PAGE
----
The new IWC Ingenieur Perpetual Calendar Digital Date-Month is a spectacular perpetual calendar chronograph. One of the four new Ingenieur watches introduced in September 2017, like the other three it has elements from the very first Ingenieur, model 666A introduced in 1955, such as the circular case, simple dial and the layout of hour markers and SuperLuminova. But this piece is outstanding for its design, with the digital date and month displays within circular frames that resemble subdials. The 89801 movement has already been used by IWC on other analogous watches, such as the Portugieser Perpetual Calendar Digital Date-Month, and the tonneau-shaped Da Vinci. But it’s visually best here. In real life, the colour contrasts aren’t as dramatic as in the renderings below, I’ll post some photos once I’ve taken them.
Clarity and legibility
The big numerals set this watch apart from just about anything else. It’s a spectacular dial, very legible, with a combined hour and minutes display on the subdial at the top that provides the most intuitive chronograph format. At the bottom, the year subdial shows years L (leap year), 1, 2 and 3. The case is large at 45 mm diameter and 17.4 mm thick, in red gold. It has an impressive 12 bar water resistance, provided in part by the screw-down crown.
The 89801 movement is an in-house calibre based on the IWC 89800, which was introduced in 2009. It is basically a combination of the 89360 chronograph movement, integrated with the perpetual calendar. The movement has two notable features: the calendar is adjusted from the crown, so there are no caseband recessed pushers, and over the course of the month the movement gradually accumulates a small store of energy that is used when energy absorption is highest, at the end of each month, when up to five discs have to rotate simultaneously. The system works even when the mainspring is almost completely depleted. In addition, the chronograph has the flyback function, and the calibre has the stop-seconds function which enables the owner to check the calibre’s precision.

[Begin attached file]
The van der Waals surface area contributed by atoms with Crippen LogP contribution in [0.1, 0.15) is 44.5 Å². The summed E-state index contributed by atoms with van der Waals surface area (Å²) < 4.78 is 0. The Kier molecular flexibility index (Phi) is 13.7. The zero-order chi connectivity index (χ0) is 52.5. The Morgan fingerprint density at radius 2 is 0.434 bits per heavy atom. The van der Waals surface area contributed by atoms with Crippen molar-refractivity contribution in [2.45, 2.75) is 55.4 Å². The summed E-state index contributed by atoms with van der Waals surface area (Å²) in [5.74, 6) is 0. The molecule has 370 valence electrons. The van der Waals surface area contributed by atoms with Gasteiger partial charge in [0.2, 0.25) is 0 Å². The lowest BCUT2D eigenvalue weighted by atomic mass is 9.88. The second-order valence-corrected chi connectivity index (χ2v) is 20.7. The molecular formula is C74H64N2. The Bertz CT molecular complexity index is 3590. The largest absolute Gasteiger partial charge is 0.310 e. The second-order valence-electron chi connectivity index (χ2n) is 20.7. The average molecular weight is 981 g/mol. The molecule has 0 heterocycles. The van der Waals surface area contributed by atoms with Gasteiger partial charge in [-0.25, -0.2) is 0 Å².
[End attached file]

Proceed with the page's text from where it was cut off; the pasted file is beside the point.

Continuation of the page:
The movement incorporates IWC’s Pellaton winding system, improved to become the brand’s double-pawl system, with four pawls arranged diagonally with respect to the ratchet wheel. This improves winding efficiency by 30% and enables the rotor size and weight to be reduced, lessening stress.
The chronograph has a column wheel, and the movement is built in such a way that the chronograph mechanism can run for long periods without adverse effects on the watch’s accuracy. Power consumption when the chronograph is running is almost the same as when the chronograph is uncoupled. The amplitude is also unaffected by starting or stopping the chronograph. The column wheel is very large, though apparently not visible through the caseback. However the column wheel activates a sliding pinion, not a vertical clutch. The vertical clutch is generally considered as the finest chronograph activation mechanism because, unlike the horizontal clutch, when the chronograph is started, the amplitude does not drop and so there is no reduction of precision. In fact the vertical clutch is likely to create a slight loss of amplitude when the chronograph functions are not running, due to friction between clutch rim and arms. IWCs sliding pinion system apparently balances the forces in play so that amplitude remains constant whether the chronograph is running or not. This is not crystal-clear to me and IWC don’t provide much information.
Adjustments from the crown
IWC’s version of the perpetual calendar is different to the majority of versions of this complication, which usually have recessed pushers on the caseband to adjust the various date functions separately. IWC’s 89801 instead encodes the four-year cycle into the movement, so that you just have to turn the crown to adjust it. This makes things simple for the user, but it requires care because it can’t be adjusted backwards, and it mustn’t be adjusted between 8 pm and 2 am. It’s a watch best kept running, because some care is necessary when adjusting the calendar. The crown has to be rotated slowly clockwise: if you turn it too quickly, the display discs may not be positioned correctly in the display window. And you mustn’t move the calendar beyond the correct date, because you can’t move it backwards. If you do, you have to stop the movement by pulling the crown out to the time-setting position, and leaving it stopped until the world has caught up with the watch. Alternatively, you can advance the calendar – slowly! – by four years until you reach the correct date.
Price and reference.
The IWC Ingenieur Perpetual Calendar Digital Date-Month, reference IW381701, is a limited edition of 100 pieces. Price is €52,300. See the IWC Schaffhausen website for more details